Monthly Archives: January 2004

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Tolstoy and politics 

The Decembrist: “Tolstoy would not have made a good political pundit: Unhappy campaigns are very much alike, or at least they look alike. Campaigns in their down cycles all tend to look absolutely disastrous. Kerry’s campaign looked like one of the biggest train wrecks in political history back in November. It can be hard to tell the difference between one where the fundamentals are strong but it just needs a fresh face, and a campaign that’s doomed.”


It looks as though Nasa may be reconsidering its plan to abandon the Hubble space telescope. Let’s hope it gets a reprieve.

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On the agenda 

“It’s beginning to set the agenda.” Bill Thompson reports on the blogging and politics discussion held at the Palace of Westminster on Tuesday. Some great stuff from Tom Watson.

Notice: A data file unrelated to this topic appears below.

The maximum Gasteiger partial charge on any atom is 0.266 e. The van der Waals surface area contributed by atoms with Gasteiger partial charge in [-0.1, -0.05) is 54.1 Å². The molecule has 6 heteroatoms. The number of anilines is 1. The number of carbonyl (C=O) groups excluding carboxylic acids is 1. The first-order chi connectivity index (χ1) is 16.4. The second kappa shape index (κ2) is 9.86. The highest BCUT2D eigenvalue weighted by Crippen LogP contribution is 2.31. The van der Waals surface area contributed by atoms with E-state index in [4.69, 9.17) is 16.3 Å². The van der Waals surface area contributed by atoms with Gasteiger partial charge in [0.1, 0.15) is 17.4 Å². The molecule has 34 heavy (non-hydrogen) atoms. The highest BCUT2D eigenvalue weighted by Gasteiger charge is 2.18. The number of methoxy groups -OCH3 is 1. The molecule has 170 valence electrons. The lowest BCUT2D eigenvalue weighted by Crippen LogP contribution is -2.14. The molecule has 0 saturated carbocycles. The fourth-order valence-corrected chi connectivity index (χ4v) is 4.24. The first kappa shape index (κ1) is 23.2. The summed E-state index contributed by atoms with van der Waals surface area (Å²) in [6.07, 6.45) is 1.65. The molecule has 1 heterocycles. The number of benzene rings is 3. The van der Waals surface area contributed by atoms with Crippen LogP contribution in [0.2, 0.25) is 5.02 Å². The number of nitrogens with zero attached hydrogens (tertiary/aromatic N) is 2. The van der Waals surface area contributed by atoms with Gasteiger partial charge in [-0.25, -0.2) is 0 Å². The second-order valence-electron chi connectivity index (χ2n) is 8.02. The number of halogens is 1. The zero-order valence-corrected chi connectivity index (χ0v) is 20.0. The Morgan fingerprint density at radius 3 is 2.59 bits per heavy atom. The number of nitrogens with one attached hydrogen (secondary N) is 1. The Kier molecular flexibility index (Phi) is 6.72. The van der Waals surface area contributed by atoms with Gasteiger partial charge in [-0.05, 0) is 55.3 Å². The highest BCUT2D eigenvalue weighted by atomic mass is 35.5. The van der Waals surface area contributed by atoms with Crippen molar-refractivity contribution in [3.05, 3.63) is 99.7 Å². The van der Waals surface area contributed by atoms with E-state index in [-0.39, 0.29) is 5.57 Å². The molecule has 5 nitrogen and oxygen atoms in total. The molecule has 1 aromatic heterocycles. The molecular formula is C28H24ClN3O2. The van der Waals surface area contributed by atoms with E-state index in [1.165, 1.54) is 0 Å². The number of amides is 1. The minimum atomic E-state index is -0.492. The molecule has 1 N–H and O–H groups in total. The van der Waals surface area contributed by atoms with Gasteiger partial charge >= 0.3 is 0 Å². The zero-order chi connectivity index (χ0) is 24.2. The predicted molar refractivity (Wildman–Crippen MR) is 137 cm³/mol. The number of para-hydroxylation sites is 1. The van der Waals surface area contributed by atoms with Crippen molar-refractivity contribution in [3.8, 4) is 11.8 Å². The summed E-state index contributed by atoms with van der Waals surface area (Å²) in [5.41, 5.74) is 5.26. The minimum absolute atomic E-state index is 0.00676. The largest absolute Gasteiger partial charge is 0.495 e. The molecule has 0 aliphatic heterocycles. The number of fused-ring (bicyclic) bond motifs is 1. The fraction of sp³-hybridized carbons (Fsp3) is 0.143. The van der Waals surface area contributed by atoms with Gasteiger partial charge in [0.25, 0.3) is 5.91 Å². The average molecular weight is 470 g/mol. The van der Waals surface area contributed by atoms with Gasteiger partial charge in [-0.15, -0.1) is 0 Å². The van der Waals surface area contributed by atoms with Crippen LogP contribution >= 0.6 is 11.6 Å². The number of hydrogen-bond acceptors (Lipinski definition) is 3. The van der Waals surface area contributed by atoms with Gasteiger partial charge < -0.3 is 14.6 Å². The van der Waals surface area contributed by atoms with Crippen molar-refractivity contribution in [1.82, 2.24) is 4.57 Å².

A choice 

Jim Moore shines an open an honest light into the Dean campaign: “The Dean campaign, meanwhile, is now either going to become a solid contributor to our political landscape and society — bringing real value and a return to investors who want to make a difference, or the campaign will wither away.”

The model 

As the Dean campaign tries to regain its bearings, Chris Lydon makes the crucial point: “Is there any question that the model of mayor’s races and Congressional campaigns in the future will be found in the citizen spirit that the Deaniacs put to work? This is the point that I believe old pros like Al Gore and Tom Harkin were endorsing. They’ve seen the future of progressive organizing, and they know it works.”

One more 

I found a pointer to Simon Zadek’s Davos diary. Well worth a read for a progressive perspective on the summit:

“What is so astonishing about Davos is that it brought together the best brains and hearts of the world’s business, political and spiritual leaders, covered every conceivable topic under the sun — and yet managed to avoid serious, open debate about what is really happening in the world.

“There was no real debate about how today’s American Dream has established an essentially colonial and destructive attitude towards the rest of us; no real debate about the extraordinary loss of civil rights that comes with this new discipline; and no real debate about the utterly cynical behaviour of many business leaders towards their shareholders, let alone workers and communities.